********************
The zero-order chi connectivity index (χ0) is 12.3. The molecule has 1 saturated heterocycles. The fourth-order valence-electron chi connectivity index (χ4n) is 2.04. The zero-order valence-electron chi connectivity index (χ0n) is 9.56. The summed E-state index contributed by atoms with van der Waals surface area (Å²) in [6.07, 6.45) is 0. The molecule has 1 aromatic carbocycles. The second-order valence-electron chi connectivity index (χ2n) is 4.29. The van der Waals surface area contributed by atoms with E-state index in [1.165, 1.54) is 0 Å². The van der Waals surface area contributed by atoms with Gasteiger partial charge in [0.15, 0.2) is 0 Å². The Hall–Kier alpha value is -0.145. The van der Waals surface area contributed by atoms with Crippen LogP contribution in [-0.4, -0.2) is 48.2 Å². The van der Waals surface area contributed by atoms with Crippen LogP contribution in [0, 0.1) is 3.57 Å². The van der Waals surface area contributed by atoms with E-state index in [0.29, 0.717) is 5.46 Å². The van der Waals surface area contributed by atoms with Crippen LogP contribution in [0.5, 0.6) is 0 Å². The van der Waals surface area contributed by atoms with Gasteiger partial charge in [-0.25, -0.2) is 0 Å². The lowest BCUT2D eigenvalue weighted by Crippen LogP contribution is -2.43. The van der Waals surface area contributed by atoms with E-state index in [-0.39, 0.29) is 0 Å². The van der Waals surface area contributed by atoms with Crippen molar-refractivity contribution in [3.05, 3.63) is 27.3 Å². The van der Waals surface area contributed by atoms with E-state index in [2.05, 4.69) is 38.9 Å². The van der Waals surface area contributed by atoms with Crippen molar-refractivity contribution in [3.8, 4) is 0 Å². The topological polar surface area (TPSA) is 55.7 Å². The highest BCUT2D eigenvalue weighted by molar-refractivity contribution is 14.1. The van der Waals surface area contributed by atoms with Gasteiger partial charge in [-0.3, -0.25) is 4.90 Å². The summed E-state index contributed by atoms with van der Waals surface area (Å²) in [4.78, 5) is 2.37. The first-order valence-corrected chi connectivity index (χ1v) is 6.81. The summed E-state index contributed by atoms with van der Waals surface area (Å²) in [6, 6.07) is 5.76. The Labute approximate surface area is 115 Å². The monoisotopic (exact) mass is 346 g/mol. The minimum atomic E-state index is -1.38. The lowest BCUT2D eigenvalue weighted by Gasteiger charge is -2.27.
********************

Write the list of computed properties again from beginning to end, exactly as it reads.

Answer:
The zero-order chi connectivity index (χ0) is 12.3. The molecule has 1 saturated heterocycles. The fourth-order valence-electron chi connectivity index (χ4n) is 2.04. The zero-order valence-electron chi connectivity index (χ0n) is 9.56. The summed E-state index contributed by atoms with van der Waals surface area (Å²) in [6.07, 6.45) is 0. The molecule has 1 aromatic carbocycles. The second-order valence-electron chi connectivity index (χ2n) is 4.29. The van der Waals surface area contributed by atoms with E-state index in [1.165, 1.54) is 0 Å². The van der Waals surface area contributed by atoms with Gasteiger partial charge in [0.15, 0.2) is 0 Å². The Hall–Kier alpha value is -0.145. The van der Waals surface area contributed by atoms with Crippen LogP contribution in [-0.4, -0.2) is 48.2 Å². The van der Waals surface area contributed by atoms with Crippen LogP contribution in [0, 0.1) is 3.57 Å². The van der Waals surface area contributed by atoms with E-state index in [0.29, 0.717) is 5.46 Å². The van der Waals surface area contributed by atoms with Crippen LogP contribution in [0.5, 0.6) is 0 Å². The van der Waals surface area contributed by atoms with Gasteiger partial charge in [-0.25, -0.2) is 0 Å². The lowest BCUT2D eigenvalue weighted by Crippen LogP contribution is -2.43. The van der Waals surface area contributed by atoms with E-state index in [-0.39, 0.29) is 0 Å². The van der Waals surface area contributed by atoms with Crippen molar-refractivity contribution in [3.05, 3.63) is 27.3 Å². The van der Waals surface area contributed by atoms with E-state index in [2.05, 4.69) is 38.9 Å². The van der Waals surface area contributed by atoms with Crippen molar-refractivity contribution in [3.8, 4) is 0 Å². The topological polar surface area (TPSA) is 55.7 Å². The highest BCUT2D eigenvalue weighted by molar-refractivity contribution is 14.1. The van der Waals surface area contributed by atoms with Gasteiger partial charge in [-0.3, -0.25) is 4.90 Å². The summed E-state index contributed by atoms with van der Waals surface area (Å²) in [4.78, 5) is 2.37. The first-order valence-corrected chi connectivity index (χ1v) is 6.81. The summed E-state index contributed by atoms with van der Waals surface area (Å²) in [6, 6.07) is 5.76. The Labute approximate surface area is 115 Å². The monoisotopic (exact) mass is 346 g/mol. The minimum atomic E-state index is -1.38. The lowest BCUT2D eigenvalue weighted by Gasteiger charge is -2.27.